NSA Surveillance: Diversions From The Message Aren’t Working
In a post last Thursday I pointed to an effort to focus on the messenger Edward Snowden in the hope that this would distract attention from his message that the National Security Agency is engaged in massive surveillance of US citizens, and I wondered if it was working. Today it seems clear that the combination of that effort and two others is not.
The two other distractions are admission that the programs exist while downplaying their significance, and escalating US involvement in the Syrian civil war, respectively. Taking these in order, first, the government has sent the Bobbsey Generals, Clapper and Alexander, Directors of National Intelligence and of the NSA itself, respectively, to tell Congress, and anonymous sources to tell the MSM, things like: that the surveillance was not really operative for US citizens, but would only be pursued beyond the “metadata” if a potential foreign terrorist connection emerged from another source; or that dozens of terrorist plots had been disrupted; or that the metadata was like a library’s card catalog: it’s inactive until someone pores through it to look for a book.
However, while most of the MSM were deferential toward Gen. Alexander’s appearance last Wednesday before the Senate Appropriations Committee, the McClatchy Newspapers pointed out that “senators peppered him with questions about how far the spying went and how far it could go.” As has been widely noted, Senators Wyden (D-OR) and Udall (D-CO) have said they’ve seen no evidence from the secret briefings they’ve had that the NSA programs in question were needed to break up dozens of plots. And while I haven’t seen anyone else draw attention to the point, I was not aware that the very existence of library catalogs was classified as top secret.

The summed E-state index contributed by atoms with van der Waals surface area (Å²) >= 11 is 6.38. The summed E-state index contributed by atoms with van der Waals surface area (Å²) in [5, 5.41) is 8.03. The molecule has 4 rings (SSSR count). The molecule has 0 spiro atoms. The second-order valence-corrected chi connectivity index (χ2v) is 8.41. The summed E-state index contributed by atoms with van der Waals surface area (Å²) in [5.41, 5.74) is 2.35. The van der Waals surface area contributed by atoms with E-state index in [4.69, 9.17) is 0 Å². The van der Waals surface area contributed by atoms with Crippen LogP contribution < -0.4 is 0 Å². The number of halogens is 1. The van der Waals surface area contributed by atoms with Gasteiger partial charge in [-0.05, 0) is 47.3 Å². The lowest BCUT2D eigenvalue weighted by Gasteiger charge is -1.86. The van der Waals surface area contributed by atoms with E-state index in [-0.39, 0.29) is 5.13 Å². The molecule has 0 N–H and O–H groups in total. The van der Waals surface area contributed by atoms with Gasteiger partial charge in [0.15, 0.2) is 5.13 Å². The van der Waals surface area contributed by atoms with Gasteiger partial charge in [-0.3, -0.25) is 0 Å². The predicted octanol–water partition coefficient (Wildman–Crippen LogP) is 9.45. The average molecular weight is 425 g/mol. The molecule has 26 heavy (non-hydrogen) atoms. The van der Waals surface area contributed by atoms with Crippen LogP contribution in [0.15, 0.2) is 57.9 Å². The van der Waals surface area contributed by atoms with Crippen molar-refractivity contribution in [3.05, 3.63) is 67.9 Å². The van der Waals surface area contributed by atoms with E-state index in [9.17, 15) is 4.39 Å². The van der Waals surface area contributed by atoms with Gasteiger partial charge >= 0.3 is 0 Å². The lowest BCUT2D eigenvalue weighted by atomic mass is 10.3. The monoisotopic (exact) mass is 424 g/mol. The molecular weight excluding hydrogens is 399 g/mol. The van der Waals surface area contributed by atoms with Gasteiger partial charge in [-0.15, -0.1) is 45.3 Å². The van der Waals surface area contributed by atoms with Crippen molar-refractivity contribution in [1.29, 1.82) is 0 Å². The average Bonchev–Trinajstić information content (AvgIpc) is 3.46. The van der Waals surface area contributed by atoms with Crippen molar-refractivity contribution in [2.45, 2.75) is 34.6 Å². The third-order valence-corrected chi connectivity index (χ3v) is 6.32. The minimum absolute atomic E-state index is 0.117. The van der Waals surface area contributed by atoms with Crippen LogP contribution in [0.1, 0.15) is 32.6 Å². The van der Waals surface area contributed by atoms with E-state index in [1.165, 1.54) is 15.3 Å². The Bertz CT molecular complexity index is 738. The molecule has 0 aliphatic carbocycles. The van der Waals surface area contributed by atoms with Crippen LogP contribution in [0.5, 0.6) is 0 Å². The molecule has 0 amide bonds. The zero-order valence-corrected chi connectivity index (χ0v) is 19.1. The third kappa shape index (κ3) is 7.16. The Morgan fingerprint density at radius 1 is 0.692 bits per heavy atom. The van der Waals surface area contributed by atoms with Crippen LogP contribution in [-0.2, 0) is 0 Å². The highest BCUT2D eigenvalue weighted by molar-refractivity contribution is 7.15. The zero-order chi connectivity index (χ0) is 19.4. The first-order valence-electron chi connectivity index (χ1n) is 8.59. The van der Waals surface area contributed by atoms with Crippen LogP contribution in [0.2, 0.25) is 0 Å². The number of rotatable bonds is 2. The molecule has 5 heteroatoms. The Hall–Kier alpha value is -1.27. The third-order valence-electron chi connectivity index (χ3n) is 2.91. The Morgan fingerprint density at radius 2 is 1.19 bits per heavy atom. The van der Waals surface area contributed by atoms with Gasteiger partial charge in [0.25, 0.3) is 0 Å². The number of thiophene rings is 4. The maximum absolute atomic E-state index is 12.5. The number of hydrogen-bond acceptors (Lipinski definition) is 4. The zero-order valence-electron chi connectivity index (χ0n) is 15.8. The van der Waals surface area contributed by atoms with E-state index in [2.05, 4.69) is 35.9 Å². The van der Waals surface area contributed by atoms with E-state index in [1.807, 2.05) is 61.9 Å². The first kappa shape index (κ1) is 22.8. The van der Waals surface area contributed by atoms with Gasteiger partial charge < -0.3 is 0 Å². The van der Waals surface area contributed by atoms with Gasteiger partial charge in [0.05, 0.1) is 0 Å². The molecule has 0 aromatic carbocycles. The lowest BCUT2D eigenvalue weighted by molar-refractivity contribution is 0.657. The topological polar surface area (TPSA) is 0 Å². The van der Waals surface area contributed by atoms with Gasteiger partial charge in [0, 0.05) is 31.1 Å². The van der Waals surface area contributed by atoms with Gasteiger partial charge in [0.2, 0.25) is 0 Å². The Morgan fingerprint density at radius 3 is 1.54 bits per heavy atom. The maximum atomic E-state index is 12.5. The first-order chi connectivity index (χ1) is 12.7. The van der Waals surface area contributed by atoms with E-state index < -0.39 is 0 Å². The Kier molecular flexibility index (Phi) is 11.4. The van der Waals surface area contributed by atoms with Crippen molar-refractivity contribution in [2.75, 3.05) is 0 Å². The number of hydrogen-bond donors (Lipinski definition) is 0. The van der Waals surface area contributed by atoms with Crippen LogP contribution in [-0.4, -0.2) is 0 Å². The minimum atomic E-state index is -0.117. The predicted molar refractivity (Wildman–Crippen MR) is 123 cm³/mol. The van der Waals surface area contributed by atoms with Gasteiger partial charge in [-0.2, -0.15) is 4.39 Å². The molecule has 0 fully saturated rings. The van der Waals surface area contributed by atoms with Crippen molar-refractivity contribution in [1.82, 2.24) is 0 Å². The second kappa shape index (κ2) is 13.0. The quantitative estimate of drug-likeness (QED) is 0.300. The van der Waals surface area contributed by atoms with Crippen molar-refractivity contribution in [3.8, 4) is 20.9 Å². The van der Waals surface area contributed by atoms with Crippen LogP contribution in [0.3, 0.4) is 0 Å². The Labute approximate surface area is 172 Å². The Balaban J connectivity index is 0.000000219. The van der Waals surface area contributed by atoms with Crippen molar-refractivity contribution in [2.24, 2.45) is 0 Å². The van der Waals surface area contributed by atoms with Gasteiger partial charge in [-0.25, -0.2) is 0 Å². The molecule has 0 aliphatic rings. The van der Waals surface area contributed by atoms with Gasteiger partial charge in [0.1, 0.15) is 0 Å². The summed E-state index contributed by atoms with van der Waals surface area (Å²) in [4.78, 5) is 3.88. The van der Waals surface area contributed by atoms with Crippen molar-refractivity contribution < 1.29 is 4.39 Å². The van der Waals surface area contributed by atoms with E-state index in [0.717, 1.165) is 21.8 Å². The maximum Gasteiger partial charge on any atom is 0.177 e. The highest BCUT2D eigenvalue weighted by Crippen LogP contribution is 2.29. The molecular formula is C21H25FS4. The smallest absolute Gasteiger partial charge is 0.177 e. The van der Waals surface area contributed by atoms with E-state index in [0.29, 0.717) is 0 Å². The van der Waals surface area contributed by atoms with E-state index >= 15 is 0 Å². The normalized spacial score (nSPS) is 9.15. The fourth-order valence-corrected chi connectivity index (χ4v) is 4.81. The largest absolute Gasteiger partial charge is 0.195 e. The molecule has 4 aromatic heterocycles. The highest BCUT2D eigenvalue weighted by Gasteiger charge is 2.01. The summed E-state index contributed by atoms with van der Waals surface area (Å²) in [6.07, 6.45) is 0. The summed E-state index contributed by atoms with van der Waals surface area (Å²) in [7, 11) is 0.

And then there is Gen. Clapper’s “least untruthful” substitute for “bald-faced lie,” material for the late-night comics.
The second diversion beyond the time-honored device of smearing the messenger is a variation on another time-honored device: start a war. In this case, the administration has suddenly decided that Syria “has crossed the red line” of using chemical weapons, so that Washington will now give military aid to the opposition (i.e., overtly, as opposed to the arms the CIA has been supplying them on the sly since before the Benghazi debacle). But according to anonymous “US officials” the decision to do this was already made in late April, and only needed a triggering event to actually set the process in motion, which event was the final determination that chemical weapons had been used. Right.